This is an older blog post, you will find one on more recent data here
This presentation contains the latest oil & gas production data from 18187 horizontal wells in the Eagle Ford region, until June, based on data from the Texas RRC. Of these wells, 16064 where located in the Eagle Ford formation, and all of them started production since 2010.
With average well productivity not having changed much since 2014 (see tab “Well quality”), but with completion activity almost 2/3rd lower than in 2015 (and more than that compared with 2014 so far this year), oil production is declining fast. As you can see, the shape of the production peak in the Eagle Ford is remarkably symmetrical so far. Due to revisions, I still expect June production to eventually reach, or just top, 1.2 mbo/d.
In the “Well quality” tab, you can see that the production profiles of wells in the Eagle Ford display a remarkable straight line on the logarithmic chart. This reflects a close exponential relationship. You can use the filters on the right to narrow down the selection, all the way to individual wells (by using the “well name” filter).
Furthermore, we can see there that most of the productivity improvements in the last few years were focused in the first 20 months that a well was on production. After that period, the initial gains in cumulative oil production, are not extended much more. At least so far, it doesn’t appear that these initial gains have been given back later in life as well.
In that view, if you switch to “gas” production, using the “product” selection, make sure you change the chart type to “normal”, as the logarithmic scale doesn’t capture the right area.
Going to the “Well status” tab, we can see the status of all these wells over time. By selecting only status “3. First flow”, we can see that based on the preliminary data, fewer than 100 wells were brought online per month, in the 2nd quarter this year. This metric was higher than 400 just before the oil price drop at the end of 2014.
The apparent increase in inactive wells in June should probably be ignored, as this is likely caused by incomplete well production data so far for that month.
The bottom graph shows that in June about 60% of the horizontal wells produced less than 50 bo/d, reflecting the ongoing ageing of the field.
Coming Monday (October 3rd), I plan another update on the Permian, followed by a post on all horizontal well production in the 8 states I cover on Thursday 6th.
The above presentation has many interactive features:
- You can click through the blocks on the top to see the slides.
- Each slide has filters that can be set, e.g. to select individual or groups of operators. You can first click “all” to deselect all items. You have to click the “apply” button at the bottom to enforce the changes. After that, click anywhere on the presentation.
- Tooltips are shown by just hovering the mouse over parts of the presentation.
- You can move the map around, and zoom in/out.
- By clicking on the legend you can highlight selected items, and include or exclude categories.
- Note that filters have to be set for each tab separately.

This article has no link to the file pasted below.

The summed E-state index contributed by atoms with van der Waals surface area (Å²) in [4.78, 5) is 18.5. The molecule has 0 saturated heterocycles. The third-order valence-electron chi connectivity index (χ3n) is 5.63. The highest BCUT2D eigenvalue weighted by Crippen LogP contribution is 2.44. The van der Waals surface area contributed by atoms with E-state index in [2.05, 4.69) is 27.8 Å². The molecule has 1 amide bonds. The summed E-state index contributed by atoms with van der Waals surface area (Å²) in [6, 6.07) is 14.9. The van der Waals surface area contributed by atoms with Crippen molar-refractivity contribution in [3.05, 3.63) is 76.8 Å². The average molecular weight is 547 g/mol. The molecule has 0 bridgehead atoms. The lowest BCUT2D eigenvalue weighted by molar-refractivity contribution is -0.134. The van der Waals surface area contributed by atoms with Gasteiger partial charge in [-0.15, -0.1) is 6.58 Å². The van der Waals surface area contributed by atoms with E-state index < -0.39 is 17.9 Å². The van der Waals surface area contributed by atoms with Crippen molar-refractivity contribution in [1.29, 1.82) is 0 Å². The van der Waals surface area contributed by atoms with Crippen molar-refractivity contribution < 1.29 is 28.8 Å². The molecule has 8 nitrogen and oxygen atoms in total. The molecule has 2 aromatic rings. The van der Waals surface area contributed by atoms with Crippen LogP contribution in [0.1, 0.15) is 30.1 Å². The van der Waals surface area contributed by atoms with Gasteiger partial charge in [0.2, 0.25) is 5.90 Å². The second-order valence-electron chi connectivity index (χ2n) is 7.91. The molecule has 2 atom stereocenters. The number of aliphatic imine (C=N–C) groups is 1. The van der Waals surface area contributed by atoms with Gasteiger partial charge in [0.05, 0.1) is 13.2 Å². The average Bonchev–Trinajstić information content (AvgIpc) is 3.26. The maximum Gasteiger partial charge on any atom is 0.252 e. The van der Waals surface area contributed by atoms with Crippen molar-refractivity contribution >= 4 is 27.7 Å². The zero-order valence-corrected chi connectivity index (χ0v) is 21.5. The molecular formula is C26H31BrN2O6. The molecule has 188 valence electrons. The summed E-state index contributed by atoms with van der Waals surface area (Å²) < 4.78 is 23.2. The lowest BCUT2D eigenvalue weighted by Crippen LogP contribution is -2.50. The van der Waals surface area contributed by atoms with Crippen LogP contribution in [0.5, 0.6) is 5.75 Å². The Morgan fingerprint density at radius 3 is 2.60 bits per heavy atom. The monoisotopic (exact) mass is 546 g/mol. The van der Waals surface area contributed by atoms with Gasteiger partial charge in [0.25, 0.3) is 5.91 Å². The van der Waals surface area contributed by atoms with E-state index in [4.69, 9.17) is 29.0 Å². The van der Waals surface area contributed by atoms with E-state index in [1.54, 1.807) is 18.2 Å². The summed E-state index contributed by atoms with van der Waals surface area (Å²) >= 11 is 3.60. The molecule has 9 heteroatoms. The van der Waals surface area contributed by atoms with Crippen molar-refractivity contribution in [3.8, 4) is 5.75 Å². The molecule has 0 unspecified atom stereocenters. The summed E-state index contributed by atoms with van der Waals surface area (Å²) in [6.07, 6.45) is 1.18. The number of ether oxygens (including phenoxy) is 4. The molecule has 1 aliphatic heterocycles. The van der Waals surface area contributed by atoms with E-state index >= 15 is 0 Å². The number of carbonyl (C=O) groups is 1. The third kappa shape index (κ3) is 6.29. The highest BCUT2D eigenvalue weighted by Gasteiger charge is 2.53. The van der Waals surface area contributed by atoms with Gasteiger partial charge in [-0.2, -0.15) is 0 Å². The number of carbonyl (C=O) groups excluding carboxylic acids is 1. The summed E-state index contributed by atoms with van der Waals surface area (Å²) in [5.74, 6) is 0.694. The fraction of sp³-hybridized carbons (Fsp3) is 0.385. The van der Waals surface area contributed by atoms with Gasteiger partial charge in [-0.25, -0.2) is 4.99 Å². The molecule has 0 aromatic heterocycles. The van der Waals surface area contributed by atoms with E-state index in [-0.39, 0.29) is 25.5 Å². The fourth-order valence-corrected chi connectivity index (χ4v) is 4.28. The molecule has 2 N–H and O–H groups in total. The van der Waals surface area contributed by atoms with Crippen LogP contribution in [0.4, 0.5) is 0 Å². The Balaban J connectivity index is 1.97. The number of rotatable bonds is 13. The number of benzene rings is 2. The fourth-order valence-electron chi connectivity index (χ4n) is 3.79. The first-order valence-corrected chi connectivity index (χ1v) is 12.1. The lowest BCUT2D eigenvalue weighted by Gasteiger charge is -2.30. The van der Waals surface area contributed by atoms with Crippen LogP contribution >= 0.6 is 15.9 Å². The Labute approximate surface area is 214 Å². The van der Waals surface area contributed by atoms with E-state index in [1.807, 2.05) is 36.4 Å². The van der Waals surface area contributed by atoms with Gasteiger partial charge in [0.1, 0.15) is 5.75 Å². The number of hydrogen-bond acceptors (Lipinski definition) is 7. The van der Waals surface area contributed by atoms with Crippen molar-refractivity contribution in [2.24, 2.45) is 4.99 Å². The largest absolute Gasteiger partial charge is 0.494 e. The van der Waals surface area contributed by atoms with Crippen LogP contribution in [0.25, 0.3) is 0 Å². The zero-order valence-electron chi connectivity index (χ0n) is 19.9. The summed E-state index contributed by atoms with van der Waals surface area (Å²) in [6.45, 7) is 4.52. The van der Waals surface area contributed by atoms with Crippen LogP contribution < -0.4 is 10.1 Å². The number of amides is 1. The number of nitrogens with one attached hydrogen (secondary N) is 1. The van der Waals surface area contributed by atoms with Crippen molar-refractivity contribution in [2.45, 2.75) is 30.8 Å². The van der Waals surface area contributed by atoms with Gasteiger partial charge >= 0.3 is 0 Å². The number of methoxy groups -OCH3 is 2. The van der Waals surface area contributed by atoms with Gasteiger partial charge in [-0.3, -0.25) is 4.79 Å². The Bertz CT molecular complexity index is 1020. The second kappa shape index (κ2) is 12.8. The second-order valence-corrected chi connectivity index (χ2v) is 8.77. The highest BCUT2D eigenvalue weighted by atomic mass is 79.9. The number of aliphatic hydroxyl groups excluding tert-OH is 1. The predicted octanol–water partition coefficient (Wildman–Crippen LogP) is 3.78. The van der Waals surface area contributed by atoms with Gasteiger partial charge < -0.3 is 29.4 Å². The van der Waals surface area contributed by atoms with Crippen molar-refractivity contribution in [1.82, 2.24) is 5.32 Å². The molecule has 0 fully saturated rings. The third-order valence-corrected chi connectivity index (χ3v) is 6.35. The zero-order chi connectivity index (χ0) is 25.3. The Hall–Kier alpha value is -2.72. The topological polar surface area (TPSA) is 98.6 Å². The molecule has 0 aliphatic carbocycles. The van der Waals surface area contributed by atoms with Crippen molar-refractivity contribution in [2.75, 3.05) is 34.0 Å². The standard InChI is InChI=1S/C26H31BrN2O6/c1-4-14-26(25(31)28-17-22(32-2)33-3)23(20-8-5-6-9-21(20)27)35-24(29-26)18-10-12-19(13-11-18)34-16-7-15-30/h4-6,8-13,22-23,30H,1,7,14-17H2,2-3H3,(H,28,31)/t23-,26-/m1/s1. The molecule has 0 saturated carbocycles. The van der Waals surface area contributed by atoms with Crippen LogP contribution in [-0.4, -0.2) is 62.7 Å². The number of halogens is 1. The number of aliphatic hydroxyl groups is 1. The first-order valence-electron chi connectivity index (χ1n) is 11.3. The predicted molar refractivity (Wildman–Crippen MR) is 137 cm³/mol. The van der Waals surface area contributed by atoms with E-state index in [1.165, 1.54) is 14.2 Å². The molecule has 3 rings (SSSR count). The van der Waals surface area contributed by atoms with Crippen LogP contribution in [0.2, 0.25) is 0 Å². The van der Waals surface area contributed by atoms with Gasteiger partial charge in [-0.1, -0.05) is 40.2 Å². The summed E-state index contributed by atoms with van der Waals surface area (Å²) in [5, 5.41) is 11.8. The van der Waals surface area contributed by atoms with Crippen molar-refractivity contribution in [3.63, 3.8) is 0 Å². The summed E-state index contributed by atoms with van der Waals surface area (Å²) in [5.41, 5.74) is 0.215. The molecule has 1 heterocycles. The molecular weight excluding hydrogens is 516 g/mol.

- The operator who currently owns the well is designated by “operator (current)”. The operator who operated a well in a past month is designated by “operator (actual)”. This distinction is useful when the ownership of a well changed over time.
- If you have any questions on how to use the interactivity, or how to analyze specific questions, please don’t hesitate to ask.
Thanks. Does the “oil” in your chart represent C+C output from all oil and natural gas wells in the Eagle Ford Basin? If you have the data for all Eagle Ford wells, you could do an estimate of actual output by finding the percentage of statewide C+C output from the Eagle Ford and then multiplying by either Dean’s Texas estimate or the EIA’s TX estimate which would give a better estimate. This is not perfect of course but if on average the amount of incomplete data for the Eagle Ford is similar to other areas of Texas the estimate may be pretty close. Shoot me an e-mail if you want Dean’s estimates.
Actually I will put them here for statewide C+C from Aug 2014 to July 2016 in kb/d:
” Does the “oil” in your chart represent C+C output from all oil and natural gas wells in the Eagle Ford Basin? ”
Yes, I count all C+C output from all horizontal wells, that started since 2010, in the 5 districts in which the Eagle Ford formation is located.
“if on average the amount of incomplete data for the Eagle Ford is similar to other areas of Texas the estimate may be pretty close. ”
I think Dean’s estimates are an excellent way to deal with Texas as a whole, and probably also if done in a similar way for the Eagle Ford. However, I don’t want to make the assumption you state here, as I think a thorough understanding of the underlying factors of these revisions is still lacking. It could very well be that the Eagle Ford is not representative. Also, even if we have good approach for the Eagle Ford as a whole, it will still be difficult to apply that to individual wells, as I already know that many revisions are related to only a minority of the wells.
It would allow me to say something better about how much we might expect that total production will still be revised though.
Do you just consider all horizontal wells in districts 1 through 5, or do you only include Eagle Ford wells?
All horizontal wells. If you set the selection “Show production by” to “Formation”, you will see that a small number of horizontal wells are located in the Austin Chalk, or other formations. You can choose to ignore those by using the formation filter, in the “Well Quality” tab.